The director on The Devil Rides Out was Terence Fisher, the man who directed Hammer's first forays into Gothic horror (The Curse of Frankenstein and Dracula), as well as many of the studio's classic films. While The Devil Rides Out was set in the Twenties and it was an occult horror film, it looked very much like the Hammer horror films from 1957 to 1963. Like those films (many of which were directed by Fisher), The Devil Rides Out is characterised by balanced composition in its scenes and balanced editing. While Hammer was able to get the writer, lead actor, and director of their choice, they were not so lucky when it came to the movie's special effects. Michael Staivers-Hutchins co-owned the rights to the novel and demanded that he do the special effects in return for his rights to the book. Hammer Films was understandably displeased with this deal, and the end some of the bigger effects would be accomplished by an uncredited Les Bowie, the man who had provided special effects on such Hammer classics as The Quatermass Xperiment and Dracula. The Devil Rides Out had a respectively big budget for a Hammer production, at £285,000. This allowed a very convincing recreation of the Thirties, from its wardrobe to classic Bentleys and Rolls-Royces.

The Devil Rides Out would not fare particularly well after shooting on the film ended in the summer of 1967. It was producer Anthony Nelson Keys who decided that Leon Greene's voice would have to be redubbed. It is unclear what Keys' reasoning was in this, although it is possible that Leon Greene sounded a bit too Australian for Rex Van Ryn, who was supposed to be English. Greene was revoiced by Patrick Allen, who also provided the voiceover for the British trailer for The Devil Rides Out. In the United States the film's American distributor, 20th Century Fox, cut several seconds of some of the film's more controversial footage. As it was thought that the title The Devil Rides Out sounded too much like a Western, its title in the United States was changed to The Devil's Bride.

Released July 7, 1968 in the United Kingdom and December 18, 1968 in the United States, The Devil Rides Out did not do well on either side of the Atlantic. It is difficult to say why The Devil Rides Out did so poorly at the box office, but it seems likely it was a case of bad timing. In the United States, the similarly themed Rosemary's Baby was released on June 19, 1968. Witchfinder General, Trigon British Film Productions' period horror film, was released in May 1968 in the United Kingdom and in August 14, 1968. Even though it had been conceived in 1963 and filmed approximately the same time as Rosemary's Baby (the summer of 1967), The Devil Rides Out was not released in the United Kingdom until July 20, 1968 and until December 18, 1968 in the United States. With two films dealing with Satanism having beat it to cinemas, there was probably little audience left over for The Devil Rides Out.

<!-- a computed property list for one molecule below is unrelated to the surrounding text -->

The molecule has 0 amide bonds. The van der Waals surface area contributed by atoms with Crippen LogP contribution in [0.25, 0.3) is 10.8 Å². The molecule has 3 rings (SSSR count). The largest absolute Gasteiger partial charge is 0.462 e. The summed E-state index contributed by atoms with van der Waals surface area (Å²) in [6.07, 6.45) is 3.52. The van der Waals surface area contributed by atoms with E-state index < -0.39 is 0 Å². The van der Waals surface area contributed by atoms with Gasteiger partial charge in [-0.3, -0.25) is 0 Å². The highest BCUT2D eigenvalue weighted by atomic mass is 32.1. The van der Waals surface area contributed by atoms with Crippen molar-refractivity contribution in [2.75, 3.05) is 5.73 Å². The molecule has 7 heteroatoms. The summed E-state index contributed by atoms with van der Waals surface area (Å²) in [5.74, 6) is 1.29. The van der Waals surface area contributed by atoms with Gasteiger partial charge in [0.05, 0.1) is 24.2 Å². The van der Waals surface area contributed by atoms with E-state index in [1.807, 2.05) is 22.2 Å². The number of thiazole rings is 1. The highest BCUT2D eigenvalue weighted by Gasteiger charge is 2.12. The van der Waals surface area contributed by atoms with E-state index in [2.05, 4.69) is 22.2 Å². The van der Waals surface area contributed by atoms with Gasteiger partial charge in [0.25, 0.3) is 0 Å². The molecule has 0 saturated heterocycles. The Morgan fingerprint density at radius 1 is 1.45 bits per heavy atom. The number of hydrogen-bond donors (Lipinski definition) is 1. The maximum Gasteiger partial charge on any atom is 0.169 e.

Regardless, The Devil Rides Out would go onto become a cult film and a favourite of many Hammer Film fans. The reason is that it is quite simply a very well crafted film. Much of this is due to the script by Richard Matheson. Matheson remained loyal to the basic plot of the book while still improving upon it. It was in part Matheson's skill in weaving fantastic events into a realistic milieu which makes The Devil Rides Out such an effective film.

Complimenting Richard Matheson's script are the performances of the leads. Duc de Richlieu is one of the very few heroes Christopher Lee ever played. He not only endowed de Richlieu with an aristocratic air, while also giving him a cool and dignified presence. It is arguably one of the best performances of Lee's career. Charles Gray also did a great job as the villain Mocata. Loosely based on Aleister Crowley, Charles Gray's Mocata is at once charming and threatening, with such confidence that it seems he would be impossible to defeat. Perhaps no better actor played opposite Christopher Lee short of Peter Cushing and Edward Woodward. Terence Fisher's direction must also be given much of the credit for The Devil Rides Out. With Matheson's script as a guide, Fisher created some of the most memorable set pieces of any Hammer film. An experienced horror director, Fisher endowed the film with a sense of horror without resorting to gore or graphic violence.

The year 1968 marked the beginning of the end for the cycle towards Gothic horror and the start of a new cycle towards occult horror. It would only be within a few years that the horror genre would be dominated by such movies with Satanic themes as The Exorcist and The Omen. The Devil Rides Out would be one of the first movies in the new occult horror cycle. Conceived in 1963, plans for the film actually pre-dated both Rosemary Baby and Witchfinder General. The Devil Rides Out is then a very historic film. That it is also a very good film is why it is remembered today.


Jim Marquis said...

Have you ever seen "Night of the Demon" with Dana Andrews? Very strong film from the late 50's, extremely atmospheric.

Terence Towles Canote said...

I've seen Night of the Demon. I always liked the film. As you say, it is extremely atmospheric!